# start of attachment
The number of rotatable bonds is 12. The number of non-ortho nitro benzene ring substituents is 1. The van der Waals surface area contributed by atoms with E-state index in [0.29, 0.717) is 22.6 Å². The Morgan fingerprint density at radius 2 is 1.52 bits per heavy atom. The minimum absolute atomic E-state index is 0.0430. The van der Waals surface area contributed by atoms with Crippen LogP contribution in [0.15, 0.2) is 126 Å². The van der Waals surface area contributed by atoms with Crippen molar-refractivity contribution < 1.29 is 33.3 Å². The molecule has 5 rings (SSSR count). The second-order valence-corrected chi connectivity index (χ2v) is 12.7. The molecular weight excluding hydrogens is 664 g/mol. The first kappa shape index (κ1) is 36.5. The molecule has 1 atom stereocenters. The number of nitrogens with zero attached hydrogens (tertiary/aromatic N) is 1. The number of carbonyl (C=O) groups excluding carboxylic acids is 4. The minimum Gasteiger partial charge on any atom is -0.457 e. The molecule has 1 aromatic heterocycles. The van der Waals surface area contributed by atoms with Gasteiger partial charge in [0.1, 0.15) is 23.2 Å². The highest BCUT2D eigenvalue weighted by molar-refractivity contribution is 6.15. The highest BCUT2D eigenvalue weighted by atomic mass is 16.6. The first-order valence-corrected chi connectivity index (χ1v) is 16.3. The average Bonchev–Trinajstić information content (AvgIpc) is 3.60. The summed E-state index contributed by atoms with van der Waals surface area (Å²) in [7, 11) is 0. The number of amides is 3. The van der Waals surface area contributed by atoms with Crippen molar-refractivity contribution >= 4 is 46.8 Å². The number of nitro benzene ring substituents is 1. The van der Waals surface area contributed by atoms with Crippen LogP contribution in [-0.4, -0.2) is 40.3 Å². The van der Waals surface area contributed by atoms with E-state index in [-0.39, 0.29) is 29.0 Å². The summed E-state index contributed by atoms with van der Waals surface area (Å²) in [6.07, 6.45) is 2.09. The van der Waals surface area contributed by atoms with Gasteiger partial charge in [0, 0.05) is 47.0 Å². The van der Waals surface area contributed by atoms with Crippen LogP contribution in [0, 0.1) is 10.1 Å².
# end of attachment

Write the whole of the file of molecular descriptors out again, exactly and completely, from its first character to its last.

The number of rotatable bonds is 12. The number of non-ortho nitro benzene ring substituents is 1. The van der Waals surface area contributed by atoms with E-state index in [0.29, 0.717) is 22.6 Å². The Morgan fingerprint density at radius 2 is 1.52 bits per heavy atom. The minimum absolute atomic E-state index is 0.0430. The van der Waals surface area contributed by atoms with Crippen LogP contribution in [0.15, 0.2) is 126 Å². The van der Waals surface area contributed by atoms with Crippen molar-refractivity contribution < 1.29 is 33.3 Å². The molecule has 5 rings (SSSR count). The second-order valence-corrected chi connectivity index (χ2v) is 12.7. The molecular weight excluding hydrogens is 664 g/mol. The first kappa shape index (κ1) is 36.5. The molecule has 1 atom stereocenters. The number of nitrogens with zero attached hydrogens (tertiary/aromatic N) is 1. The number of carbonyl (C=O) groups excluding carboxylic acids is 4. The minimum Gasteiger partial charge on any atom is -0.457 e. The molecule has 1 aromatic heterocycles. The van der Waals surface area contributed by atoms with Gasteiger partial charge in [0.1, 0.15) is 23.2 Å². The highest BCUT2D eigenvalue weighted by molar-refractivity contribution is 6.15. The highest BCUT2D eigenvalue weighted by atomic mass is 16.6. The first-order valence-corrected chi connectivity index (χ1v) is 16.3. The average Bonchev–Trinajstić information content (AvgIpc) is 3.60. The summed E-state index contributed by atoms with van der Waals surface area (Å²) in [7, 11) is 0. The number of amides is 3. The van der Waals surface area contributed by atoms with Crippen molar-refractivity contribution >= 4 is 46.8 Å². The number of nitro benzene ring substituents is 1. The van der Waals surface area contributed by atoms with Crippen LogP contribution in [-0.4, -0.2) is 40.3 Å². The van der Waals surface area contributed by atoms with E-state index in [-0.39, 0.29) is 29.0 Å². The summed E-state index contributed by atoms with van der Waals surface area (Å²) in [6.07, 6.45) is 2.09. The van der Waals surface area contributed by atoms with Gasteiger partial charge in [0, 0.05) is 47.0 Å². The van der Waals surface area contributed by atoms with Crippen LogP contribution in [0, 0.1) is 10.1 Å².